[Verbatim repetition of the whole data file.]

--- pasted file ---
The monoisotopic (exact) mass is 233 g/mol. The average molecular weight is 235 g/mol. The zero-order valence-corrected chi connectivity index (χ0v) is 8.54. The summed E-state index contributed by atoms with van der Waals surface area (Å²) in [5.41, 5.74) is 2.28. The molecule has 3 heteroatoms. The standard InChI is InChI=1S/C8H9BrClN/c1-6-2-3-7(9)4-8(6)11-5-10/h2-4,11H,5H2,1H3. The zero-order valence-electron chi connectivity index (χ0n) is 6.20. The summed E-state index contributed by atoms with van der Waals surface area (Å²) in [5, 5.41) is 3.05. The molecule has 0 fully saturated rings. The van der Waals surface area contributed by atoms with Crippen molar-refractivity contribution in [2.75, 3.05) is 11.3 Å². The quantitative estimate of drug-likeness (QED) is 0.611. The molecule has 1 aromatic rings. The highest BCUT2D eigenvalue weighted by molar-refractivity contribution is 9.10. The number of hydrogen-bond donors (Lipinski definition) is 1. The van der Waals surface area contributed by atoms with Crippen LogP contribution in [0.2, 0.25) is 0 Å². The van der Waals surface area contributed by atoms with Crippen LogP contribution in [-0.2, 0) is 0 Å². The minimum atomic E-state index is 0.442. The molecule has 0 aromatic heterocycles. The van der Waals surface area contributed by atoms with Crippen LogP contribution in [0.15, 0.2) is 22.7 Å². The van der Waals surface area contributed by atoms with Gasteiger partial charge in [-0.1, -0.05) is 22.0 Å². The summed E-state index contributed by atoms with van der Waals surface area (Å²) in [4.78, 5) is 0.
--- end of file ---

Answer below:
The monoisotopic (exact) mass is 233 g/mol. The average molecular weight is 235 g/mol. The zero-order valence-corrected chi connectivity index (χ0v) is 8.54. The summed E-state index contributed by atoms with van der Waals surface area (Å²) in [5.41, 5.74) is 2.28. The molecule has 3 heteroatoms. The standard InChI is InChI=1S/C8H9BrClN/c1-6-2-3-7(9)4-8(6)11-5-10/h2-4,11H,5H2,1H3. The zero-order valence-electron chi connectivity index (χ0n) is 6.20. The summed E-state index contributed by atoms with van der Waals surface area (Å²) in [5, 5.41) is 3.05. The molecule has 0 fully saturated rings. The van der Waals surface area contributed by atoms with Crippen molar-refractivity contribution in [2.75, 3.05) is 11.3 Å². The quantitative estimate of drug-likeness (QED) is 0.611. The molecule has 1 aromatic rings. The highest BCUT2D eigenvalue weighted by molar-refractivity contribution is 9.10. The number of hydrogen-bond donors (Lipinski definition) is 1. The van der Waals surface area contributed by atoms with Crippen LogP contribution in [0.2, 0.25) is 0 Å². The van der Waals surface area contributed by atoms with Crippen LogP contribution in [-0.2, 0) is 0 Å². The minimum atomic E-state index is 0.442. The molecule has 0 aromatic heterocycles. The van der Waals surface area contributed by atoms with Crippen LogP contribution in [0.15, 0.2) is 22.7 Å². The van der Waals surface area contributed by atoms with Gasteiger partial charge in [-0.1, -0.05) is 22.0 Å². The summed E-state index contributed by atoms with van der Waals surface area (Å²) in [4.78, 5) is 0.